Category Archives: Motherhood

His Daddy’s Son

 

Jude

 

My littlest man hates for his father to leave.

Every day, regardless of the the time of day, he slumps forlornly as his Daddy gives him good-bye love.

Every day, he follows us out to Daddy’s big green work van, reluctantly.

Every day, he makes up excuse after three year old excuse for his Daddy to stay just a few more minutes.

As we all walk back into the carport for Daddy to leave, he gets brushed past while the other children make a mad, hungry dash for the breakfast table. He stands as far out as I will let him, frantically waving bye-bye while he screams at the top of his lungs, “Bye Daddy! I love you! Be careful! Come home soon, Daddy, please!”

Every day, Daddy waves and shouts out the window, “I love you more, son! I’ll be home as soon as I can!”

And Daddy drives away.

Every day, my littlest makes a desperate sprint on his chubby little legs across the front yard, still screaming at the top of his lungs, “Daddy, I love you most!”

He runs and runs until he reaches the RV, his own boundary for being in the front yard, and leans as far as he can past it, desperately fighting the internal battle to follow his Daddy or to break his Daddy’s rule.

Every day, he makes the long walk back, slowly, almost painfully. His head hangs sadly on his chest. His arms swing despondently at his sides.

He sighs when he reaches me, standing there waiting with my arms out to sweep him into a hug.

“Momma,” he says, fighting back tears, “Daddy said he’d be back soon. When is soon?”

“Not too long, baby. He’ll be home before supper.”

My littlest man goes about his day, doing three year old things, and everything is to be like Daddy.

“I ate all my oatmeal, so I can grow and be big like my Daddy.”

“I built a house, just like my Daddy.”

“I want to do school and get smart like my Daddy.”

Through the lenses of his big, bright blue three year old eyes, his Daddy is  his hero, the greatest man on the whole face of this gigantic blue planet.

He has his Daddy’s eyes.

Every day, his world stops spinning as he groggily rubs his eyes after his nap. He stands, longer than should be possible for a three year old, his little button nose glued to the picture window. It doesn’t matter how long it takes, nothing in the world matters so much as this moment.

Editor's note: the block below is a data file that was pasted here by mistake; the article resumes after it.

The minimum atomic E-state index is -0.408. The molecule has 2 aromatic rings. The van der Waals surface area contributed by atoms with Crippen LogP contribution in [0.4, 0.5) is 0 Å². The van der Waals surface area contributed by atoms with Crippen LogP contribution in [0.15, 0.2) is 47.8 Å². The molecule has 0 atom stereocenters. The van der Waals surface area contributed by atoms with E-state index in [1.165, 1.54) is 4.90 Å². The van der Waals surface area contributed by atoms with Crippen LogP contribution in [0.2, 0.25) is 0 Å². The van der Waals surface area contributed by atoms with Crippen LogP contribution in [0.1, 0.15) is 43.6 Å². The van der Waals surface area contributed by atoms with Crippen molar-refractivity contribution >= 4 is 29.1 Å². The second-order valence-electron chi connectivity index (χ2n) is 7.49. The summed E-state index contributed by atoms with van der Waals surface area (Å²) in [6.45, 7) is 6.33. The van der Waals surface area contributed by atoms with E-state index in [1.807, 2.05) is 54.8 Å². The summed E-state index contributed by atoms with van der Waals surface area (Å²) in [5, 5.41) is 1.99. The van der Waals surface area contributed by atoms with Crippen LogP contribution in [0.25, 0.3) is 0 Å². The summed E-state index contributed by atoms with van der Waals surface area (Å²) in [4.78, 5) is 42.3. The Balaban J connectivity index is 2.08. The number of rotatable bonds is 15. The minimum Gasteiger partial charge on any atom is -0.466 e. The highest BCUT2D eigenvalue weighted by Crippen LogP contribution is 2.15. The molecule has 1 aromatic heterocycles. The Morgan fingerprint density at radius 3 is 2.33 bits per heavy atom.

His Daddy’s come home!

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Things I’ve Learned as a Mom

 

  • Pink oatmeal tastes better than blue oatmeal every day but Thursday. On Thursday, oatmeal must be orange.
  • Go Fish should be an Olympic sport.
  • Transformer Band-aid are the only kind of Band-aid that makes boo-boo’s better… unless it’s Bob the Builder Band-aids, or unless they happen to be neon green.
  • Playing on Leapster Explorers should count as schoolwork.
  • The Princess and the Frog never gets old.
  • One can always recognize a bayou when they actually see one because Tiana was a frog in one, NOT because of your carefully laid out and perfectly executed lesson plans on habitats.
  • Never give a child an ‘impossible’ chore to keep them from doing something you don’t want them to do: that chore will become their new favorite thing, not only to do, but to barter with and you will get stuck letting them do what you didn’t want them to do in the first place.
  • Never tell a child you can’t do something for them because you haven’t had your coffee this morning: they will promptly answer you the next time you need them to do something early in the morning with “I can’t. I haven’t had my orange juice yet.”
  • Never pull rank for the television when Tom and Jerry is on: Your child will promptly explain that the television has picture-in-picture (yeah, but who can work the darn thing?!?) and proceed to use it… with your program in the little box. (Oh right- the kids can!)
  • Sketchers are the ONLY brand of shoes. There are no other shoes in the entire world. Seriouslylisten carefully now… if they don’t say Sketchers on the side they are absolutely not shoes and you are wasting your money.
  • Putting a bow in your hair constitutes getting dressed in the morning, even if you’re running around in your underwear.
  • If you have children, your bedtime is their bedtime. Do not, under any circumstances, try to stay up and get things accomplished after they’re asleep. They will wake up promptly after 9 hours of sleep, even if you’ve only had 4 and it’s 6am in the morning. You will live to regret it for days.
  • Never tell the children “We’ll go outside later”- two minutes constitutes ‘later’ for a child and they will make you insane until your ‘later’ get here.

 

Hop on over to MamaKat’s Losin It where the inspiration for this post came from!